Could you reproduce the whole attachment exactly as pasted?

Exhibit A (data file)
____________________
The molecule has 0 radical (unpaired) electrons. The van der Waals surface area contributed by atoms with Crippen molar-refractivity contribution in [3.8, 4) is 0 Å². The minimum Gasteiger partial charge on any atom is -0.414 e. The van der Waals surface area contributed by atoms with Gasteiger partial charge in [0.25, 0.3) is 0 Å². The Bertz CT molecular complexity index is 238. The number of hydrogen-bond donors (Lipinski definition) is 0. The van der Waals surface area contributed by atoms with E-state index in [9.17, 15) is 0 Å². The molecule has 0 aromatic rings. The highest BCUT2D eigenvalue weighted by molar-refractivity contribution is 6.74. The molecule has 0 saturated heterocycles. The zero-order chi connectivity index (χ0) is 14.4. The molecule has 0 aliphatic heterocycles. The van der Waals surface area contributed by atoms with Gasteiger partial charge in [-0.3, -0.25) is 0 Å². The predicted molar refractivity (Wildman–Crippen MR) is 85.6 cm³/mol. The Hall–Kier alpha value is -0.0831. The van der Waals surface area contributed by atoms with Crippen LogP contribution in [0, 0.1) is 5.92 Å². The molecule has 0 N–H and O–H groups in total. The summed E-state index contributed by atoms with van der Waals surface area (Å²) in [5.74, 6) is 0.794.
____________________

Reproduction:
The molecule has 0 radical (unpaired) electrons. The van der Waals surface area contributed by atoms with Crippen molar-refractivity contribution in [3.8, 4) is 0 Å². The minimum Gasteiger partial charge on any atom is -0.414 e. The van der Waals surface area contributed by atoms with Gasteiger partial charge in [0.25, 0.3) is 0 Å². The Bertz CT molecular complexity index is 238. The number of hydrogen-bond donors (Lipinski definition) is 0. The van der Waals surface area contributed by atoms with E-state index in [9.17, 15) is 0 Å². The molecule has 0 aromatic rings. The highest BCUT2D eigenvalue weighted by molar-refractivity contribution is 6.74. The molecule has 0 saturated heterocycles. The zero-order chi connectivity index (χ0) is 14.4. The molecule has 0 aliphatic heterocycles. The van der Waals surface area contributed by atoms with Gasteiger partial charge in [-0.3, -0.25) is 0 Å². The predicted molar refractivity (Wildman–Crippen MR) is 85.6 cm³/mol. The Hall–Kier alpha value is -0.0831. The van der Waals surface area contributed by atoms with Crippen LogP contribution in [0, 0.1) is 5.92 Å². The molecule has 0 N–H and O–H groups in total. The summed E-state index contributed by atoms with van der Waals surface area (Å²) in [5.74, 6) is 0.794.